GD
Geodynamics

Join the EGU GD Blog Team!

Join the EGU GD Blog Team!

We are looking for both regular editors and Sassy Scientist columnists for the new ‘EGU year’ (which, by our definition runs from the week after EGU GA 2020 up to and including EGU GA 2021, i.e., May 11, 2020 – May 2, 2021)!
Being an editor is lots of fun and you will be welcomed in a small, but dedicated team. You will have the opportunity to meet lots of people from the geodynamics community and boost your own profile within the geodynamics community. Interested? Send an e-mail to: i.vanzelst@leeds.ac.uk

:man_dancing: You give back to the community and EGU
:sun_with_face: You learn new concepts and ideas


Tobias Meier – Editor

“Being a blog editor helped me get in touch with a lot of interesting people and broaden my knowledge in geodynamics.
When I started as an editor I did not have a lot of experience with blogs and I was also still quite new to the field of geodynamics. But being an editor of the EGU geodynamics blog helped me to broaden my knowledge in geoydnamics and to get to know a lot of other geodynamicists. Especially at conferences, being an editor is definitely a big advantage because you can easily get in contact with a lot of different people. Also, the whole blog team is always there to help if you struggle to find a guest author or something to write.”


:tumbler_glass: You practise distilling terminology/concepts for a broader audience

:male_mage: You put your outreach hat on


Antoine Rozel – Editor
“Being an editor for the EGU GD blog has been a great way for me to stay in closer contact with colleagues from everywhere around the world and gave me a good reason to contact people I met around. It is also a great way to help young researchers to advertise their work. The blog is very open to lots of topics, not necessarily only related to science. So, being an editor made me think quite a lot about which directions science and especially academics could take. Overall being an editor places you in the center of the community: a bit like a citizen and not only as a worker. I do feel like I am an active part of something that is worth it!

Editors give opportunities to people; this is a very nice feeling.”


:+1: You get a sneak preview

:t-rex: You are part of the EGU GD behind-the-scenes crew

Regular editors are required to provide blog posts every few weeks (depending on the amount of editors). These posts can be either written by the editor themselves or commissioned: you invite a guest author and then edit their blog post. There is a comprehensive schedule so that the whole team stays on track. I will help you settle in as an editor and I can help you meet your deadlines. Since everyone is busy, there is a lot of flexibility in the schedule and everyone on the team helps each other out in case of unexpected busy-ness!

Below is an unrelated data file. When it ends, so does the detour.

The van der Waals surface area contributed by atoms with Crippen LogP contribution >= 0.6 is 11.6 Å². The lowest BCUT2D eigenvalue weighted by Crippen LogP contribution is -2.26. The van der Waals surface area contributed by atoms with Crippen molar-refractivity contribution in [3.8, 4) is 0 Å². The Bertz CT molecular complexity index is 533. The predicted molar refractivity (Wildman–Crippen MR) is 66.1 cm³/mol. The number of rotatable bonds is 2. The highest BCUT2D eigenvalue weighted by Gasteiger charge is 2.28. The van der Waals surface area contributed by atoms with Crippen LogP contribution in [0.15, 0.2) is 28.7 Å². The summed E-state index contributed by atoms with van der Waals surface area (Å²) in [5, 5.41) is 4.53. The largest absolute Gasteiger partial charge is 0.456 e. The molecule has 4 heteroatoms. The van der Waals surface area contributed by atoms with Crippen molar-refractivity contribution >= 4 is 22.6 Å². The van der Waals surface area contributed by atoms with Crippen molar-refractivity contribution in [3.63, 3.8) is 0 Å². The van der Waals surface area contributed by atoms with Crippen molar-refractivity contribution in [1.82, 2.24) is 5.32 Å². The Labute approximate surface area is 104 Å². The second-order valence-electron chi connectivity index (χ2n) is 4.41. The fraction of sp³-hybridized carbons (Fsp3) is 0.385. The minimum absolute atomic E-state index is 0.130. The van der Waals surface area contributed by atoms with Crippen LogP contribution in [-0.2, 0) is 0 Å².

The Sassy Scientist is an anonymous columnist who writes weekly posts. If you want to be the next Sassy Scientist, you will be sworn to secrecy for life! So unfortunately, this is not a CV booster. However: it is incredibly fun. You can say anything you want as our own, anonymous Sassy Scientist and share your uncensored opinion with the world in a post dripping with sarcasm. In consultation with me (the ‘editor-in-chief’) and others, we will figure out a schedule that works for you, such that you do not have to provide a blog post every week (but the Sassy Scientist still uploads every week… *oooohhh*). So, in effect, you might become a part-time Sassy Scientist to minimise the workload associated with the busy upload schedule!

:hedgehog: You will constantly be reminded that English grammar can be a pain… you are not alone!

Are you interested in becoming an editor or a Sassy Scientist columnist? Do you have any questions before committing to a year of joyous blogging? Please don’t hesitate to reach out to me by e-mailing to i.vanzelst@leeds.ac.uk. Hopefully I can soon welcome you in our lovely team!

Iris van Zelst
Iris is a postdoc at the University of Leeds in the United Kingdom. Her current research revolves around intermediate-depth seismicity and the geodynamic modelling of subducting plates. Her recently completed PhD was on the modelling of tsunamigenic earthquakes using a range of interdisciplinary modelling approaches, such as geodynamic, dynamic rupture, and tsunami modelling. Iris is Editor-in-chief of the GD blog team. You can reach Iris via email. For more details, please visit Iris' personal webpage.


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